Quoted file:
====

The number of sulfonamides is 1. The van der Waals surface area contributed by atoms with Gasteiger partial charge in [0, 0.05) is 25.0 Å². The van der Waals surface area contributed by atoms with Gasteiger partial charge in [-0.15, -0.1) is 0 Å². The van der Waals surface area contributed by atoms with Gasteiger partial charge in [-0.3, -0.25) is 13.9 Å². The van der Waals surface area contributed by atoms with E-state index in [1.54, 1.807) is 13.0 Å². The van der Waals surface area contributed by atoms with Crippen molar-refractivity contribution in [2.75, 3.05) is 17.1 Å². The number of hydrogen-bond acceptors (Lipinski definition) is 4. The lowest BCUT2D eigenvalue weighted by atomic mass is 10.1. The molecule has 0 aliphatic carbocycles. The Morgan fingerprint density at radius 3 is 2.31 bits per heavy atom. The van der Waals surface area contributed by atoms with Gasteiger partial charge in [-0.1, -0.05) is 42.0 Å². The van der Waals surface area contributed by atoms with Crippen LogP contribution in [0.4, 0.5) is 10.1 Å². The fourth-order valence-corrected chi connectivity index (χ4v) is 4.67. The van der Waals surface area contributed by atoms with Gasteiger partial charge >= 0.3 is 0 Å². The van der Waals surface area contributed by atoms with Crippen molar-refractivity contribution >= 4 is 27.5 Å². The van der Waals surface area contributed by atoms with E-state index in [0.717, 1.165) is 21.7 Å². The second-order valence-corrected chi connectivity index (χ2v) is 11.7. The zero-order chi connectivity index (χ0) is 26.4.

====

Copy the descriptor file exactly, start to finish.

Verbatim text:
The number of sulfonamides is 1. The van der Waals surface area contributed by atoms with Gasteiger partial charge in [0, 0.05) is 25.0 Å². The van der Waals surface area contributed by atoms with Gasteiger partial charge in [-0.15, -0.1) is 0 Å². The van der Waals surface area contributed by atoms with Gasteiger partial charge in [-0.3, -0.25) is 13.9 Å². The van der Waals surface area contributed by atoms with E-state index in [1.54, 1.807) is 13.0 Å². The van der Waals surface area contributed by atoms with Crippen molar-refractivity contribution in [2.75, 3.05) is 17.1 Å². The number of hydrogen-bond acceptors (Lipinski definition) is 4. The lowest BCUT2D eigenvalue weighted by atomic mass is 10.1. The molecule has 0 aliphatic carbocycles. The Morgan fingerprint density at radius 3 is 2.31 bits per heavy atom. The van der Waals surface area contributed by atoms with Gasteiger partial charge in [-0.1, -0.05) is 42.0 Å². The van der Waals surface area contributed by atoms with Crippen LogP contribution in [0.4, 0.5) is 10.1 Å². The fourth-order valence-corrected chi connectivity index (χ4v) is 4.67. The van der Waals surface area contributed by atoms with Gasteiger partial charge >= 0.3 is 0 Å². The van der Waals surface area contributed by atoms with Crippen molar-refractivity contribution >= 4 is 27.5 Å². The van der Waals surface area contributed by atoms with E-state index in [0.717, 1.165) is 21.7 Å². The second-order valence-corrected chi connectivity index (χ2v) is 11.7. The zero-order chi connectivity index (χ0) is 26.4.